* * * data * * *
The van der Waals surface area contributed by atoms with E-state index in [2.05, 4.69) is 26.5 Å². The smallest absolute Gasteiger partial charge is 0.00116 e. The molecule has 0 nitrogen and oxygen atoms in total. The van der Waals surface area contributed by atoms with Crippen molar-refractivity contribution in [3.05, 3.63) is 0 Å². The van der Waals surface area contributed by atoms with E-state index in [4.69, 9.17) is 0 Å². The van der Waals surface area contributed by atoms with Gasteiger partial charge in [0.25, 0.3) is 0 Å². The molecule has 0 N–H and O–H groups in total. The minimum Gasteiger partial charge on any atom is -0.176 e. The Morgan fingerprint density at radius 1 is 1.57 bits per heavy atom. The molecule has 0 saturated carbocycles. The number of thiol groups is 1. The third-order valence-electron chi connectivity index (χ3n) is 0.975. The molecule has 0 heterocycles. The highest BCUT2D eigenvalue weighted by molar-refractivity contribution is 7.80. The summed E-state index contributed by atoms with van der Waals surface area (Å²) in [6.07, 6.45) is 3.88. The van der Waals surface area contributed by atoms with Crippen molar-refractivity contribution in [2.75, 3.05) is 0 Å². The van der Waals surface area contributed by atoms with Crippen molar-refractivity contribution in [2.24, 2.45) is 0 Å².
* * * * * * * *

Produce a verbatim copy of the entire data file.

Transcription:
The van der Waals surface area contributed by atoms with E-state index in [2.05, 4.69) is 26.5 Å². The smallest absolute Gasteiger partial charge is 0.00116 e. The molecule has 0 nitrogen and oxygen atoms in total. The van der Waals surface area contributed by atoms with Crippen molar-refractivity contribution in [3.05, 3.63) is 0 Å². The van der Waals surface area contributed by atoms with E-state index in [4.69, 9.17) is 0 Å². The van der Waals surface area contributed by atoms with Gasteiger partial charge in [0.25, 0.3) is 0 Å². The molecule has 0 N–H and O–H groups in total. The minimum Gasteiger partial charge on any atom is -0.176 e. The Morgan fingerprint density at radius 1 is 1.57 bits per heavy atom. The molecule has 0 saturated carbocycles. The number of thiol groups is 1. The third-order valence-electron chi connectivity index (χ3n) is 0.975. The molecule has 0 heterocycles. The highest BCUT2D eigenvalue weighted by molar-refractivity contribution is 7.80. The summed E-state index contributed by atoms with van der Waals surface area (Å²) in [6.07, 6.45) is 3.88. The van der Waals surface area contributed by atoms with Crippen molar-refractivity contribution in [2.75, 3.05) is 0 Å². The van der Waals surface area contributed by atoms with Crippen molar-refractivity contribution in [2.24, 2.45) is 0 Å².